August 24, 2023


Barbie's Quiet Rebuke of Transhumanism (Elayne Allen, 8/06/23, Public Discourse)

This freedom from biological limitations is part of what makes Barbieland a successful matriarchy. Women aren't constrained by messy relationships with men or busy with childrearing. Socrates' imaginary city only approximated this post-biological ideal through political intervention: the city selectively breeds and raises children away from their parents to fulfill their preassigned functions. Biology is minimized because it interferes with a perfectly just society. But in Barbieland, biology is eliminated altogether because it would interfere with female omnipotence.

Amusingly, the one thing that constrains Barbies is their rigorous displays of femininity. Without biology to anchor their femaleness, feminine social conventions are the sole ground of womanhood. The result is that Barbies are the most cartoonish version of women: pumps, pink, and politeness in extreme.

There's also no death in Barbieland. Barbie lives a happy, carefree existence until suddenly, during a dance party, she asks her fellow Barbies and Kens whether they ever think of dying, which halts the entire dance floor. Soon after, her feet become flat, losing the distinctive Barbie arch. Death and flat feet are the traits of mere mortals, and Barbie must enter the real world to recover her original plastic selfhood.

Amusing Satire

What is Barbie supposed to teach us?

The movie certainly doesn't present Barbieland as a model regime. Those who think the city is a refreshing lesson about the trials of womanhood and the inadequacies of men miss the movie's deeper layers. So does anyone convinced the movie is anti-man (as Jack Butler pointed out in National Review). Nor is the movie anti-motherhood, despite jests about pregnant dolls being weird.

All of these interpretations take Barbieland too literally. Near the end of the movie, Barbie helps restore Barbieland to feminine justice after a brief coup of the Kens. But once the Barbie army retakes the motherland, Barbie wants to leave: her former home lost its magic. After spending time in the real world, she wants to be human. She wonders hopefully whether Ruth Handler, the inventor of the Barbie doll, is her mother. Visions of mothers, children, and family end up pulling her away from the land of plastic. Barbie wants to be part of a family, have human relationships, and take on a human body, but Barbieland cannot fulfill any of these desires.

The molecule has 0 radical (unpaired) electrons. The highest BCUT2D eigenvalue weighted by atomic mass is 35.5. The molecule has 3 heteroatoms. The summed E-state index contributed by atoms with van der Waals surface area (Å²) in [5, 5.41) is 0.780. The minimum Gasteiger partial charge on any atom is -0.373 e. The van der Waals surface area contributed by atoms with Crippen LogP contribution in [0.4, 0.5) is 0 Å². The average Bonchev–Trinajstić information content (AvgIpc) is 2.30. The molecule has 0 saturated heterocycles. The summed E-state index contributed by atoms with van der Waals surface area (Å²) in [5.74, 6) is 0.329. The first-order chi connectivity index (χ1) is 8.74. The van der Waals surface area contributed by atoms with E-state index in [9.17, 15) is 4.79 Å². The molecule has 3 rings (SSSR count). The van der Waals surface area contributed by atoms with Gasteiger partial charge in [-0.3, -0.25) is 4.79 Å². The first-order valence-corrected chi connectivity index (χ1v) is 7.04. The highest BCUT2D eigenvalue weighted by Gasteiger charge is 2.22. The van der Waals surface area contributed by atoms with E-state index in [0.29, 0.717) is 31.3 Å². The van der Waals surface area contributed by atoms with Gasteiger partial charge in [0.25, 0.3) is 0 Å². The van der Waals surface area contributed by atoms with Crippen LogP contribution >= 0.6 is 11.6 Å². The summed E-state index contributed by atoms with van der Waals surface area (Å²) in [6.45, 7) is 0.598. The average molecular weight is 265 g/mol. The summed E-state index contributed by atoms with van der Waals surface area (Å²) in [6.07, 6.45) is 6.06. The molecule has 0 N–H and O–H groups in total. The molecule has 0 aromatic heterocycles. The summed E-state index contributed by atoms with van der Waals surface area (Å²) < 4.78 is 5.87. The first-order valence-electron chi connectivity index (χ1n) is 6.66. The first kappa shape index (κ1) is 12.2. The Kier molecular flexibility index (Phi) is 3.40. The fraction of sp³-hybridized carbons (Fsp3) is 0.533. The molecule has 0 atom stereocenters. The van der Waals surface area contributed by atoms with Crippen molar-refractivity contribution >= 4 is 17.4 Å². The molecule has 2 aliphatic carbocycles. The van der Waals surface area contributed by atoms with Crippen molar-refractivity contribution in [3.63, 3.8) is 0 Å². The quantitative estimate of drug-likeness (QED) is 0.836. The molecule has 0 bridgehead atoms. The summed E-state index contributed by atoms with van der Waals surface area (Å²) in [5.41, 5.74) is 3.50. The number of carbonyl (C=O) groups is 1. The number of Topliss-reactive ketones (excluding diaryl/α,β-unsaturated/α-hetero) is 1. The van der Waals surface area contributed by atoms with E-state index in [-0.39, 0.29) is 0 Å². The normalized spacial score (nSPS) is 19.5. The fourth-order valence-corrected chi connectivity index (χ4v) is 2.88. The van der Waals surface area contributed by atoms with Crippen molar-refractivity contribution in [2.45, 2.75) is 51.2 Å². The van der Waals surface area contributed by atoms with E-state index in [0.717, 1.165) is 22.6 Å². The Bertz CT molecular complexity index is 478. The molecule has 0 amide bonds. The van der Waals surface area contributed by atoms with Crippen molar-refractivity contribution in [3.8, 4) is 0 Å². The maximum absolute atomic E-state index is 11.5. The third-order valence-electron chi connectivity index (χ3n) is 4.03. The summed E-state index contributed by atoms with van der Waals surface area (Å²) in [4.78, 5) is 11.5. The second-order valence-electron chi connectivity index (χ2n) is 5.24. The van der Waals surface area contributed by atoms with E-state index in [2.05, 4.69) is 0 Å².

At best, Barbieland offers a satire of and escape from the difficulties women face in real life. Gloria and Sasha, a mother and daughter duo in the movie, leave the real world for Barbieland as a temporary haven from the frustrations and pressures of being women. Barbieland has a certain appeal to them and especially captivates Gloria, a mom with an active imagination and thirst for adventure. Gloria, who works a clerical job at Mattel, the producer of Barbies, had a certain nostalgia for the doll's overwrought girliness. Barbie's world captures the sheer fun of being woman and isn't bogged down by the complexities of relationships and sex. A land of girls' nights, omnipresent pink, and witless men is an amusing getaway. But women ultimately want human men, not dull shells of masculinity; and the citizenship in Barbieland requires abandoning one's own humanity, and losing one's womanhood along the way. This is why Gloria, Sasha, and Barbie eventually all return home to the real, human world.

Posted by at August 24, 2023 7:35 AM


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